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Inputing an Operator is it possible?

by $Variable_B
on Oct 07, 2002 at 02:37 UTC ( #203239=perlquestion: print w/replies, xml ) Need Help??
$Variable_B has asked for the wisdom of the Perl Monks concerning the following question:

Hello Wise and Helpful Monks, I have a question for you that troubles me...

Ok, so I got bored and I thought I would make a calculator as one of my first programs. I figured out how to make it do anything, but you had to change the script everytime you had a different problem or operator. Then, as time went on I learned more as we all do. I learned the concept of "<STDIN>" so that I wouldn't have to change the script for new variables because the user would input them. I ended up with this and this is far as I have gotten in my problem.
#!/usr/bin/perl $a="<STDIN>"; $b="<STDIN>"; print "$a+$b\n";

I have a problem though. As you can see I need to change the script if I want any other operation such as: subtraction, powers, multiplication, division, etc...
I haved asked in the CB and searched my books and the web but in vain, because I cannot find a way to make the user input the operation. I thought that this idea might look like....


but I was obviously and expectedly wrong.
Any ideas on how I can get this little operation input problem fixed?


Replies are listed 'Best First'.
Re: Inputing an Operator is it possible?
by dbp (Pilgrim) on Oct 07, 2002 at 03:19 UTC
    Well, you can do this, but it is a sort of silly thing to do. A better solution would be to put the time in to actually evaluate the user's input and act on that. If you really want to build a calculator, I'd suggest using reverse polish notation on your first go (see dc(1)) because it is easier to parse (less ambiguous) than standard notation. Now for the silly way (which is worth seeing since evaluating strings as code is sometimes useful):
    #!/usr/bin/perl -w use strict; my $eq = <STDIN>; print eval $eq, "\n";
    This will do what you want, but it is very DANGEROUS because any arbitrary code can be embedded in the expression (although this isn't exactly a production project anyway). If you wanted to go to the trouble to catch non-calc-related code, you might as well code up a real calculator. If not, call perl -e and do a calulation on the command line.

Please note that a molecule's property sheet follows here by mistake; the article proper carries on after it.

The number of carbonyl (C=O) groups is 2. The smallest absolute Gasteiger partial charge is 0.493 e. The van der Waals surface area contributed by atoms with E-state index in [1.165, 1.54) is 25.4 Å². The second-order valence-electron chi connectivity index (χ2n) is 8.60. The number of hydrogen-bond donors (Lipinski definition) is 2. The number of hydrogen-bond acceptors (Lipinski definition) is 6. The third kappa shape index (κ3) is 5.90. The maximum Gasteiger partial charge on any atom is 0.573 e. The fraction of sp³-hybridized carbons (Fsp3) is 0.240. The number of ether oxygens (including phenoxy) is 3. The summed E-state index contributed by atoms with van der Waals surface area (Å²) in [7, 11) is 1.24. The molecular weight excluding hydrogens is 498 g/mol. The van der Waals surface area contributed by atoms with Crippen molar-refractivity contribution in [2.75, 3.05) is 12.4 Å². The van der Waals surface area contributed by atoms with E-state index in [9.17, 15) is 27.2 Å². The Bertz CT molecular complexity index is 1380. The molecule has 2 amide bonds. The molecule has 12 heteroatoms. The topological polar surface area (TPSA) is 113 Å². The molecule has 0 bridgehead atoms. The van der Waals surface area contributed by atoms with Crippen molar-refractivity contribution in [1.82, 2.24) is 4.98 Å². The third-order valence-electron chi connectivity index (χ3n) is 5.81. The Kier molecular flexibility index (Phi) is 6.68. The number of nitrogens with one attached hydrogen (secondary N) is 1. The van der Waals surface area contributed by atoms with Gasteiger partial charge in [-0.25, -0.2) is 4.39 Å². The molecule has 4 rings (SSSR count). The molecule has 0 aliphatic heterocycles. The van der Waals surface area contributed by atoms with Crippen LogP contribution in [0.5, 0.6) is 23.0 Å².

Thanks! That's awesome. I don't need all those little variables and perl eval()s for me! Great! -Variable_B
        Glad you liked it. As we all know, Laziness is a wonderful virtue. But I figured I should provide you with something more constructive. Here are the basics of that reverse Polish calculator I was rambling about. It supports +, -, *, /. Print the stack with 'p' and quit with 'q'. You could probably make this a bit more concise if you wanted to. In fact, that might make for some pretty good GOLF. Anyway, Enjoy.
        #!/usr/bin/perl -w use strict; my @stack = (); my %ops = ( '+' => \&sum, '-' => \&difference, '*' => \&product, '/' => \&quotient, 'p' => sub { print $_, "\n" foreach @stack; }, 'q' => sub { exit 0; } ); while(<>) { chomp; if (exists $ops{$_}) { $ops{$_}->(); # The badass regex is out of the Perl Cookbook, page 44 # Makes sure non-ops are valid numbers } elsif ($_ =~ /^([+-]?)(?=\d|\.\d)\d*(\.\d*)?([Ee]([+-]?\d+))?$/) { push @stack, $_; } else { warn "Bad input: $_\n"; } } sub pop_stack { my $rhs = pop @stack; my $lhs = pop @stack; if ((! defined $lhs) || (! defined $rhs)) { warn "Not enough values on stack!\n"; push @stack, $rhs if defined $rhs; return undef; } return $lhs, $rhs; } sub sum { my ($lhs, $rhs) = pop_stack; return unless defined $lhs; my $res = $lhs + $rhs; print "$res \n"; push @stack, $res; } sub difference { my ($lhs, $rhs) = pop_stack; return unless defined $lhs; my $res = $lhs - $rhs; print "$res \n"; push @stack, $res; } sub product { my ($lhs, $rhs) = pop_stack; return unless defined $lhs; my $res = $lhs * $rhs; print "$res \n"; push @stack, $res; } sub quotient { my ($lhs, $rhs) = pop_stack; return unless defined $lhs; my $res = $lhs / $rhs; print "$res \n"; push @stack, $res; }

        You have to be cautious of using eval(). It's quite possible for some joker to come along and type "rm / -rf" and run your program. That said, it's also the easiest way to get the code to work. Some others have suggested some very good checks to take care of malicious use of eval().

        If you make something idiot-proof, eventually someone will make a better idiot.
        I am that better idiot.
Re: Inputing an Operator is it possible?
by krusty (Hermit) on Oct 07, 2002 at 03:12 UTC
    Placing your angle operator inside of double quotes treats it as a literal "less than" and "greater than" symbol...

    Instead try:
    chomp($operator = <STDIN>);
    with the extra chomp there to get rid of your record input separator, (newline by default) so that you have control over where your newlines go when you print.

    Also if you want to add $a and $b instead of printing them out literally, try